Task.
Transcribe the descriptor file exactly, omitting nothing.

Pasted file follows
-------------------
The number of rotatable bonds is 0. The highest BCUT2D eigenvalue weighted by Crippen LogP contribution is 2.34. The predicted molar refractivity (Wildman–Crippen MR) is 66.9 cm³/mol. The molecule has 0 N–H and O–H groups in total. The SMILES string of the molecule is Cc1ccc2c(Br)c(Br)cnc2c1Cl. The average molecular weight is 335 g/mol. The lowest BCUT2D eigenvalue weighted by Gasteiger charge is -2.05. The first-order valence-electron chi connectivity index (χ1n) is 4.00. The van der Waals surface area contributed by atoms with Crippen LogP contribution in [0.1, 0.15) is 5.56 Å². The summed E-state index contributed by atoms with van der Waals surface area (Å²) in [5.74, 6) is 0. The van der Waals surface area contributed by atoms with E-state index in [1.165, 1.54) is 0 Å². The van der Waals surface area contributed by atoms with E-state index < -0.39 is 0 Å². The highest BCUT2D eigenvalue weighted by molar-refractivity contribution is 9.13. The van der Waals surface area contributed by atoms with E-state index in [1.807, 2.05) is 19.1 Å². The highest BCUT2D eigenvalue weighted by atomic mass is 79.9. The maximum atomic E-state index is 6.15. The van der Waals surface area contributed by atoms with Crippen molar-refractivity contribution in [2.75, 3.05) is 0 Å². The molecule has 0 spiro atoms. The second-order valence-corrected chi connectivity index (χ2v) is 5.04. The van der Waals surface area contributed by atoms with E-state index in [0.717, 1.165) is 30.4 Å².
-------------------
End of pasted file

The number of rotatable bonds is 0. The highest BCUT2D eigenvalue weighted by Crippen LogP contribution is 2.34. The predicted molar refractivity (Wildman–Crippen MR) is 66.9 cm³/mol. The molecule has 0 N–H and O–H groups in total. The SMILES string of the molecule is Cc1ccc2c(Br)c(Br)cnc2c1Cl. The average molecular weight is 335 g/mol. The lowest BCUT2D eigenvalue weighted by Gasteiger charge is -2.05. The first-order valence-electron chi connectivity index (χ1n) is 4.00. The van der Waals surface area contributed by atoms with Crippen LogP contribution in [0.1, 0.15) is 5.56 Å². The summed E-state index contributed by atoms with van der Waals surface area (Å²) in [5.74, 6) is 0. The van der Waals surface area contributed by atoms with E-state index in [1.165, 1.54) is 0 Å². The van der Waals surface area contributed by atoms with E-state index < -0.39 is 0 Å². The highest BCUT2D eigenvalue weighted by molar-refractivity contribution is 9.13. The van der Waals surface area contributed by atoms with E-state index in [1.807, 2.05) is 19.1 Å². The highest BCUT2D eigenvalue weighted by atomic mass is 79.9. The maximum atomic E-state index is 6.15. The van der Waals surface area contributed by atoms with Crippen molar-refractivity contribution in [2.75, 3.05) is 0 Å². The molecule has 0 spiro atoms. The second-order valence-corrected chi connectivity index (χ2v) is 5.04. The van der Waals surface area contributed by atoms with E-state index in [0.717, 1.165) is 30.4 Å².